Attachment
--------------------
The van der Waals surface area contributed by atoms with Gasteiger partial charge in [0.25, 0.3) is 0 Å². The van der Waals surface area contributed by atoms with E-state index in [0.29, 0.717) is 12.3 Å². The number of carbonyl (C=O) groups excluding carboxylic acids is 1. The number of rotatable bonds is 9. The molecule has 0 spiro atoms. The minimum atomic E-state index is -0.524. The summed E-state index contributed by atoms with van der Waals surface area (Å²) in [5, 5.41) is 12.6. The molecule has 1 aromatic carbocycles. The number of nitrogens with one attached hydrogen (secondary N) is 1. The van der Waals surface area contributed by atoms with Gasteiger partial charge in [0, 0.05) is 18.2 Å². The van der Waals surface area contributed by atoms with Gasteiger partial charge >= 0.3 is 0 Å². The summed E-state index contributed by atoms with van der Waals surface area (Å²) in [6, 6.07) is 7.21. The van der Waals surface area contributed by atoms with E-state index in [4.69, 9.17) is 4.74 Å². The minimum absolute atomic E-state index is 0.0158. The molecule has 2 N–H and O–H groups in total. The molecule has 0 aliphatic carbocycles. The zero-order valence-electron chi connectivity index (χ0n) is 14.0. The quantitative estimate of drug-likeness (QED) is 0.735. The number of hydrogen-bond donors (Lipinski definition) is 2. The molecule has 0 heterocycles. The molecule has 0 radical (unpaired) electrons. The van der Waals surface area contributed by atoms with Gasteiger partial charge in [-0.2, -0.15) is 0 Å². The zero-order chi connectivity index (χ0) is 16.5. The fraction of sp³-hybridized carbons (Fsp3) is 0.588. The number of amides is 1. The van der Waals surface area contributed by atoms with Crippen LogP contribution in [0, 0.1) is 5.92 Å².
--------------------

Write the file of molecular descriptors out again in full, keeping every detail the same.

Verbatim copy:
The van der Waals surface area contributed by atoms with Gasteiger partial charge in [0.25, 0.3) is 0 Å². The van der Waals surface area contributed by atoms with E-state index in [0.29, 0.717) is 12.3 Å². The number of carbonyl (C=O) groups excluding carboxylic acids is 1. The number of rotatable bonds is 9. The molecule has 0 spiro atoms. The minimum atomic E-state index is -0.524. The summed E-state index contributed by atoms with van der Waals surface area (Å²) in [5, 5.41) is 12.6. The molecule has 1 aromatic carbocycles. The number of nitrogens with one attached hydrogen (secondary N) is 1. The van der Waals surface area contributed by atoms with Gasteiger partial charge in [0, 0.05) is 18.2 Å². The van der Waals surface area contributed by atoms with Gasteiger partial charge >= 0.3 is 0 Å². The summed E-state index contributed by atoms with van der Waals surface area (Å²) in [6, 6.07) is 7.21. The van der Waals surface area contributed by atoms with E-state index in [4.69, 9.17) is 4.74 Å². The minimum absolute atomic E-state index is 0.0158. The molecule has 2 N–H and O–H groups in total. The molecule has 0 aliphatic carbocycles. The zero-order valence-electron chi connectivity index (χ0n) is 14.0. The quantitative estimate of drug-likeness (QED) is 0.735. The number of hydrogen-bond donors (Lipinski definition) is 2. The molecule has 0 heterocycles. The molecule has 0 radical (unpaired) electrons. The van der Waals surface area contributed by atoms with Gasteiger partial charge in [-0.2, -0.15) is 0 Å². The zero-order chi connectivity index (χ0) is 16.5. The fraction of sp³-hybridized carbons (Fsp3) is 0.588. The number of amides is 1. The van der Waals surface area contributed by atoms with Crippen LogP contribution in [0, 0.1) is 5.92 Å².